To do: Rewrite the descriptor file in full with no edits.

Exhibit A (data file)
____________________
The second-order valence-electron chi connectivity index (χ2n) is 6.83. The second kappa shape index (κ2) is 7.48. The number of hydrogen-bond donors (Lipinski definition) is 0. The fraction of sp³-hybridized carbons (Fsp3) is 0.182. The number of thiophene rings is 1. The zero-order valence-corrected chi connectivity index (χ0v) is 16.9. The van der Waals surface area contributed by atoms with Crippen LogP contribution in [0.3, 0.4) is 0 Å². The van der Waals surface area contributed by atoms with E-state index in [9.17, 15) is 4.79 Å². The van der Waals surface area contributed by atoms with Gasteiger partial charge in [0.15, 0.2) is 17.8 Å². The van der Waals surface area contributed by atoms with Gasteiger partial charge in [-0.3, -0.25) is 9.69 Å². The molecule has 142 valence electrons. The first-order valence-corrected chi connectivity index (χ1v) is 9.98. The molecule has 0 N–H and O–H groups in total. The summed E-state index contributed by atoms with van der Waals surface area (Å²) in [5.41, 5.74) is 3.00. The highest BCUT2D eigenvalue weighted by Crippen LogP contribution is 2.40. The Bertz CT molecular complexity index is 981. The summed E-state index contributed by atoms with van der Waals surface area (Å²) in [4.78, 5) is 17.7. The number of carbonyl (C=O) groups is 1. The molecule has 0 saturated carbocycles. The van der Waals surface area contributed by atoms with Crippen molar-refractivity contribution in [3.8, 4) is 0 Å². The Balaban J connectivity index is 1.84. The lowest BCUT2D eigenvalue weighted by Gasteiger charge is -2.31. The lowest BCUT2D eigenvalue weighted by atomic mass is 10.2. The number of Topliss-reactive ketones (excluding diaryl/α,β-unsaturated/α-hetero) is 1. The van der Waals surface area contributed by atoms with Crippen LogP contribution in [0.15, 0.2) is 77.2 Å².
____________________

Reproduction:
The second-order valence-electron chi connectivity index (χ2n) is 6.83. The second kappa shape index (κ2) is 7.48. The number of hydrogen-bond donors (Lipinski definition) is 0. The fraction of sp³-hybridized carbons (Fsp3) is 0.182. The number of thiophene rings is 1. The zero-order valence-corrected chi connectivity index (χ0v) is 16.9. The van der Waals surface area contributed by atoms with Crippen LogP contribution in [0.3, 0.4) is 0 Å². The van der Waals surface area contributed by atoms with E-state index in [9.17, 15) is 4.79 Å². The van der Waals surface area contributed by atoms with Gasteiger partial charge in [0.15, 0.2) is 17.8 Å². The van der Waals surface area contributed by atoms with Gasteiger partial charge in [-0.3, -0.25) is 9.69 Å². The molecule has 142 valence electrons. The first-order valence-corrected chi connectivity index (χ1v) is 9.98. The molecule has 0 N–H and O–H groups in total. The summed E-state index contributed by atoms with van der Waals surface area (Å²) in [5.41, 5.74) is 3.00. The highest BCUT2D eigenvalue weighted by Crippen LogP contribution is 2.40. The Bertz CT molecular complexity index is 981. The summed E-state index contributed by atoms with van der Waals surface area (Å²) in [4.78, 5) is 17.7. The number of carbonyl (C=O) groups is 1. The molecule has 0 saturated carbocycles. The van der Waals surface area contributed by atoms with Crippen molar-refractivity contribution in [3.8, 4) is 0 Å². The Balaban J connectivity index is 1.84. The lowest BCUT2D eigenvalue weighted by Gasteiger charge is -2.31. The lowest BCUT2D eigenvalue weighted by atomic mass is 10.2. The number of Topliss-reactive ketones (excluding diaryl/α,β-unsaturated/α-hetero) is 1. The van der Waals surface area contributed by atoms with Crippen LogP contribution in [0.15, 0.2) is 77.2 Å².